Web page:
The Washington Post covers the ‘Party of Hell No’ strategy:

…the barrage of “no” votes from the GOP has not abated. Emboldened by sagging approval ratings of the Democratic-controlled Congress, Republicans almost unanimously opposed a bill to overhaul the financial regulatory system that President Obama signed into law; they are against a measure to increase the disclosure of campaign spending by corporations; and they’ve largely eliminated the chance of passing a series of measures Democrats say could help the economy…

…Republicans say polls suggest that they can oppose all of these initiatives by casting them into a broader critique of Democrats increasing the size of government and the budget deficit, even if their bills are individually popular with the public.

“We’re very comfortable where we’re at; we have very few members who feel endangered,” said Rep. Tom Cole (Okla.), a veteran Republican and a deputy whip in the House. “We feel like we are reflecting a broader mood of dissatisfaction. Right now, the American people want us saying no.”

The Republicans are forever telling us what the American people want, but polling data paints a complicated picture that cannot be reduced to support for partisan gridlock and inaction on the economy, climate, Wall Street reform, health care, or aid to small businesses.

Republicans say they oppose the substance of nearly every proposal by Democrats or view the GOP alternatives as better. And party strategists argue that voters largely care about one issue this year: the unemployment rate.

Therefore, the number one job for Republicans is to keep the unemployment rate as high as possible, and even to delay or deny people unemployment insurance. It’s not hard to read between the lines.

The opposition has left Democrats fuming. They say Republicans complain that Congress should focus more on the economy but oppose every measure Democrats take up to create jobs. In the Democratic view, the GOP is cynically blocking measures to reduce unemployment so they ensure an angry electorate this fall who will want to vote out incumbents, most of whom are Democrats.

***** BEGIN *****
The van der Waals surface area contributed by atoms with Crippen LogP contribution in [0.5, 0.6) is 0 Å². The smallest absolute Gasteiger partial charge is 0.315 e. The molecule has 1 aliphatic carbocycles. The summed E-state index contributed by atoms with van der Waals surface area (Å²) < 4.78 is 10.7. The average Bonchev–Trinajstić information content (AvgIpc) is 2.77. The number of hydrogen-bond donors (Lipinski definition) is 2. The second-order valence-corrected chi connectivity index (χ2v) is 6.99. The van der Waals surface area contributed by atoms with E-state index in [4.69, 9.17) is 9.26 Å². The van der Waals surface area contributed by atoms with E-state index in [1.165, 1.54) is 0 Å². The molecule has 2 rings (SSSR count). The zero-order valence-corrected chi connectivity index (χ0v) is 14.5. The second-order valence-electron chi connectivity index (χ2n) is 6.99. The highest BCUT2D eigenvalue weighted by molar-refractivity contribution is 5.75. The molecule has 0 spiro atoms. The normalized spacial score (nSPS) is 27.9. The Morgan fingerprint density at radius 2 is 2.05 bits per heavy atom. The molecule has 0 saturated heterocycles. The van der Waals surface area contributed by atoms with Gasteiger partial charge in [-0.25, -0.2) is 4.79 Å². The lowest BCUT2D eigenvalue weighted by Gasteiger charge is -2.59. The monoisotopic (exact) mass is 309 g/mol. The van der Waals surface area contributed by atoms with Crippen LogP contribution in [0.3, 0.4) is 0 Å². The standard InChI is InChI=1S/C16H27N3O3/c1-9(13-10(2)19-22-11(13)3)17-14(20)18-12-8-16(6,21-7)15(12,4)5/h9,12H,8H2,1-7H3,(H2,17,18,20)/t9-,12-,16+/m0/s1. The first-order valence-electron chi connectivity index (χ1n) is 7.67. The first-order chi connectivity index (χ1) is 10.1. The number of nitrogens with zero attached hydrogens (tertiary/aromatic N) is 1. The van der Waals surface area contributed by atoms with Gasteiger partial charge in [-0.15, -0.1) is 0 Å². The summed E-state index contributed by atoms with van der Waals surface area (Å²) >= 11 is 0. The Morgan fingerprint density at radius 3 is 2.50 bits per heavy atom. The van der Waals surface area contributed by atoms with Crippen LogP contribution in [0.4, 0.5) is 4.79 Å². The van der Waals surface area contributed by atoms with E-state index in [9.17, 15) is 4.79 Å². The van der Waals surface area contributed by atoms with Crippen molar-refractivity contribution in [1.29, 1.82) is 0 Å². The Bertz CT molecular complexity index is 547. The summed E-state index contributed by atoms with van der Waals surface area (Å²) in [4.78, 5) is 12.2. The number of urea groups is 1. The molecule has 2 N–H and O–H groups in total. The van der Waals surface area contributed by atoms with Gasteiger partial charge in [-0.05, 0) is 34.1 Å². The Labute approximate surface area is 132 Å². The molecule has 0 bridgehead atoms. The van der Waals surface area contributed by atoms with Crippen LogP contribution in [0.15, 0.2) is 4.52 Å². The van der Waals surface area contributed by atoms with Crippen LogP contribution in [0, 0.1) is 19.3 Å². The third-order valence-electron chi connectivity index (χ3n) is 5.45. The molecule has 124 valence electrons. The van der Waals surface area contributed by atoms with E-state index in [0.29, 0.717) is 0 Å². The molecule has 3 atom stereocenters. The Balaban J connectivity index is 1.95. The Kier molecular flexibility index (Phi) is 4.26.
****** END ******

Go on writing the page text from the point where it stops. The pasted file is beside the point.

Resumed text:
“They want to blame us for failing to get things done that they themselves have blocked us from getting done,” said Rep. Henry Waxman (D-Calif.), chairman of the House Energy and Commerce Committee.

And, they’re dividing the left in the process, as their obstruction forces progressive legislation to be abandoned or watered down.

In the Senate, the Republicans, joining with a few conservative Democrats, have blocked measures that would offer summer jobs to teenagers, give aid to states to prevent layoffs of teachers and other state employees, and expand funding of Pell grants — arguing that all would raise the budget deficit.

Dulled enthusiasm on the left, coupled with rabid paranoid energy on the right, makes it hard to take credit for an amazing string of accomplishments.

“Legislative accomplishments and political popularity are very different things,” said Cole. “They are racking up victories, but they’re not building up political capital. We know we are going to win seats, they know they are going to lose seats.”

Anyone else sick of playing right into the Republicans’ hands?

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